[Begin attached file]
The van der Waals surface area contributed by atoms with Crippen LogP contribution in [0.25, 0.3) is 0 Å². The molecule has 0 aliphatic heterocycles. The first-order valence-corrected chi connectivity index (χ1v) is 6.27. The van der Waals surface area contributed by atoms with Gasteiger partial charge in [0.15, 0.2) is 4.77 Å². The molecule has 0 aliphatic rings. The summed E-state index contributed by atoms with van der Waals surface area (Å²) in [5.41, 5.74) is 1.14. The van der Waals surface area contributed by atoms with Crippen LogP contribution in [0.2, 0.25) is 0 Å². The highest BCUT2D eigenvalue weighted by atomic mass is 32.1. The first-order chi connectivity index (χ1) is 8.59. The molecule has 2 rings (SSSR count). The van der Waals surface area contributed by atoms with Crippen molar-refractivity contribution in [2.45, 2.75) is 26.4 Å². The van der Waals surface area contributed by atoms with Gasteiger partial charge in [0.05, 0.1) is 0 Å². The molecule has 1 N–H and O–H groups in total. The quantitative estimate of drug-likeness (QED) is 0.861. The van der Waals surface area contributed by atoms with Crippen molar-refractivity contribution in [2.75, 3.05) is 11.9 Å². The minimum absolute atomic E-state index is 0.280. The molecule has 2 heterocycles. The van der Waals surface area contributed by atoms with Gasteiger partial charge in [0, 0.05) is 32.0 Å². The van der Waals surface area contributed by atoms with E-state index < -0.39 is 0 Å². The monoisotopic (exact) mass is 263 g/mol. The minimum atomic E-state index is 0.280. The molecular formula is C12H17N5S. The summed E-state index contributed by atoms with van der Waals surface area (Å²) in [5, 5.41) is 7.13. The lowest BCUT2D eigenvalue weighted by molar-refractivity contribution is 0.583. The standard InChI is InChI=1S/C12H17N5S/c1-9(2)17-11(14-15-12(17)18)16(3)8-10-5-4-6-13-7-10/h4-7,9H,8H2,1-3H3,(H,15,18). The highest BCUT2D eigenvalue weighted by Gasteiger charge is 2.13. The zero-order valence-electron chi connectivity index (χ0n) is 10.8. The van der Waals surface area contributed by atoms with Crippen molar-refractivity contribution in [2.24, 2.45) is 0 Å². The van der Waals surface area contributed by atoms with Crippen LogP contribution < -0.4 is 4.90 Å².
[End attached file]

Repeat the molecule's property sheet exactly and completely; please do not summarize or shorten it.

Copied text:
The van der Waals surface area contributed by atoms with Crippen LogP contribution in [0.25, 0.3) is 0 Å². The molecule has 0 aliphatic heterocycles. The first-order valence-corrected chi connectivity index (χ1v) is 6.27. The van der Waals surface area contributed by atoms with Gasteiger partial charge in [0.15, 0.2) is 4.77 Å². The molecule has 0 aliphatic rings. The summed E-state index contributed by atoms with van der Waals surface area (Å²) in [5.41, 5.74) is 1.14. The van der Waals surface area contributed by atoms with Crippen LogP contribution in [0.2, 0.25) is 0 Å². The highest BCUT2D eigenvalue weighted by atomic mass is 32.1. The first-order chi connectivity index (χ1) is 8.59. The molecule has 2 rings (SSSR count). The van der Waals surface area contributed by atoms with Crippen molar-refractivity contribution in [2.45, 2.75) is 26.4 Å². The van der Waals surface area contributed by atoms with Gasteiger partial charge in [0.05, 0.1) is 0 Å². The molecule has 1 N–H and O–H groups in total. The quantitative estimate of drug-likeness (QED) is 0.861. The van der Waals surface area contributed by atoms with Crippen molar-refractivity contribution in [2.75, 3.05) is 11.9 Å². The minimum absolute atomic E-state index is 0.280. The molecule has 2 heterocycles. The van der Waals surface area contributed by atoms with Gasteiger partial charge in [0, 0.05) is 32.0 Å². The van der Waals surface area contributed by atoms with E-state index < -0.39 is 0 Å². The monoisotopic (exact) mass is 263 g/mol. The minimum atomic E-state index is 0.280. The molecular formula is C12H17N5S. The summed E-state index contributed by atoms with van der Waals surface area (Å²) in [5, 5.41) is 7.13. The lowest BCUT2D eigenvalue weighted by molar-refractivity contribution is 0.583. The standard InChI is InChI=1S/C12H17N5S/c1-9(2)17-11(14-15-12(17)18)16(3)8-10-5-4-6-13-7-10/h4-7,9H,8H2,1-3H3,(H,15,18). The highest BCUT2D eigenvalue weighted by Gasteiger charge is 2.13. The zero-order valence-electron chi connectivity index (χ0n) is 10.8. The van der Waals surface area contributed by atoms with Crippen molar-refractivity contribution in [2.24, 2.45) is 0 Å². The van der Waals surface area contributed by atoms with Crippen LogP contribution < -0.4 is 4.90 Å².